Sex, Crime and the Justice System

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women in prison

By Giuseppe Milo via Flickr

I recently read about an experiment conducted with Capuchin monkeys in captivity at Yale-New Haven Hospital that offers some intriguing lessons about the relationship between sex and crime.

Under the experiment, monkeys who performed specific tasks at researchers’ behest received silver chips that could be exchanged for a favorite fruit or toy.  The experiment was designed to see if monkeys could be taught the value of money, but in the process they received a lesson in crime control.

Aware that the chips could vanish while they slept, the Capuchin monkeys began to hide them. But female monkeys learned an additional lesson. At risk of having their chips taken by stronger males, they actually began offering chips—“protection money”—to the strongest males.

It didn’t take long for the theft, robbery and protection rackets emerging from the experiment to be infused with another element.

The males began offering the female Capuchins their hard-earned chips to have sex, and the females soon realized that it was far easier to make money “selling” sex then it was to complete tasks for researchers.

They quit performing tricks for humans and got paid by the “tricks” in captivity with them.

The mix of sex, money and crime gets more complicated when it comes to humans. In his book, Thinking Sex: Notes for a Radical Theory of the Politics of Sexuality,

Gayle Rubin writes that “sex law incorporates a very strong prohibition against mixing sex and money, except via marriage.”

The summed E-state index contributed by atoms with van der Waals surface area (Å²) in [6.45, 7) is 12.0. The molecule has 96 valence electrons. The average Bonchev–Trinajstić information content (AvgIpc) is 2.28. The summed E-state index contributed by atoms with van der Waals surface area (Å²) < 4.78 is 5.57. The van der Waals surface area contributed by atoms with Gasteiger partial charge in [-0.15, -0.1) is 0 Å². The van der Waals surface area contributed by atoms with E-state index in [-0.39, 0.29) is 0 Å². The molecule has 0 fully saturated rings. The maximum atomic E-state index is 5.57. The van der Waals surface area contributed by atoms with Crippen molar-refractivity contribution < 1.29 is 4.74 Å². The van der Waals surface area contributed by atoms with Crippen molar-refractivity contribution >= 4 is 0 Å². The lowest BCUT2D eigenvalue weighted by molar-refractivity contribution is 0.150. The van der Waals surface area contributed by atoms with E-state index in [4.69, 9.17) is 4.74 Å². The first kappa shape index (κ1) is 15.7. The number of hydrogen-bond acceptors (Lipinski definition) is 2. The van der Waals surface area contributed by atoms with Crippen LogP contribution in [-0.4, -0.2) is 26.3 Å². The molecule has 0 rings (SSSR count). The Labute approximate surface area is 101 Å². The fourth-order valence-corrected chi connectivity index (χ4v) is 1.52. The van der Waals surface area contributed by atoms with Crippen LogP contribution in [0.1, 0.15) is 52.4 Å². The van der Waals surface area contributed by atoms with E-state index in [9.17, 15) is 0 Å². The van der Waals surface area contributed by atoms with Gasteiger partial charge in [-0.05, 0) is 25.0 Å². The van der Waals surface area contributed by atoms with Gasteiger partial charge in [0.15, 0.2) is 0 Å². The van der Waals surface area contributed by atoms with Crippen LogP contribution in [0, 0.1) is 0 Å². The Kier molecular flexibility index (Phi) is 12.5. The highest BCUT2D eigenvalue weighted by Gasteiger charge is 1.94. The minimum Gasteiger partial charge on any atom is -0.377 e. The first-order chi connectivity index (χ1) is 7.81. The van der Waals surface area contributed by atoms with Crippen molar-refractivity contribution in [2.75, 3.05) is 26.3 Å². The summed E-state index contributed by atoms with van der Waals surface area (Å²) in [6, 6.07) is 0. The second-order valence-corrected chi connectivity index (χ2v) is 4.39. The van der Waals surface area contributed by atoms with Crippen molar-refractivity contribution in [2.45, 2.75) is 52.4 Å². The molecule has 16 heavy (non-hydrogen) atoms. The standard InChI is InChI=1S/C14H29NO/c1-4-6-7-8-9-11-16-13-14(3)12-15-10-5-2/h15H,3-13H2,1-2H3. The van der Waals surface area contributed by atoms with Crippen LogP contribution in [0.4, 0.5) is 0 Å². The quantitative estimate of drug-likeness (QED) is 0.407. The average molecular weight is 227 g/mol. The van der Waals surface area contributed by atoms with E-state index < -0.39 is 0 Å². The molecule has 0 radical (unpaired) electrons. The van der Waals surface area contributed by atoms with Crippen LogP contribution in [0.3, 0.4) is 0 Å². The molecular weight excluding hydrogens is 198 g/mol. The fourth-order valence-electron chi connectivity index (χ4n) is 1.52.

Consequently, outside of animal enclosures, legions of police are devoted towards hunting women down who dare to exchange sex for money on a commercial basis.

In my youth, I saw many women on the strip get questioned, frisked and hauled off by police officers for violating the criminal justice system’s catchall crime of “loitering;” but in reality they were targeted as suspected prostitutes.

The local news often had stories about sex workers peddling their wares on the streets, and purportedly reducing the quality of life for the rest of the citizenry.

Yet even when prostitution moved from street corners to websites, sex workers continued to be persecuted.

This is a strange thing for me to see when the city I was raised in now has licensed shops where marijuana can be sold legally, and the county works to make the lives of heroin addicts easier.

There was a time when the culture seemed to be shifting—at least to the extent that female sex workers were coming to be seen as victims of both the criminal justice system and patriarchy: their male clients were sent home after trying to purchase sex, but the women were sent to jail.

Many reformers argued that laws against prostitution restricted freedom and autonomy, and decriminalization or regulation of this activity was a better strategy than continuing to fund Vice Squads and incarcerate (primarily poor) women for selling their bodies for money.

The arguments eventually succeeded in convincing enough people to change the status quo. But in a way that should concern anyone who looks at it closely

The “whores” who had been demonized by society were considered victims of sex trafficking—not of the criminal justice system.  Prostitutes need to be protected.  So they needed to be arrested just the same.

These bait-and-switch reforms can be seen in cities that claim to be progressive.

In Seattle, for instance, women are still being arrested and jailed for the “crime” of prostitution, even though the punishment is more lenient based on the view that these women are considered “victims” by those tasked with prosecuting and sentencing them.

In earlier eras, “fallen women” were saved by progressives who implemented policies to confine the fallen for purposes of domestication.  The contemporary version of this involves incarcerating women to provide them with drug treatment and other skills that will enable them to escape sex trafficking.

But the underlying concept is that the criminal justice system is serving these women’s best interests.

A closer look makes clear that’s not happening.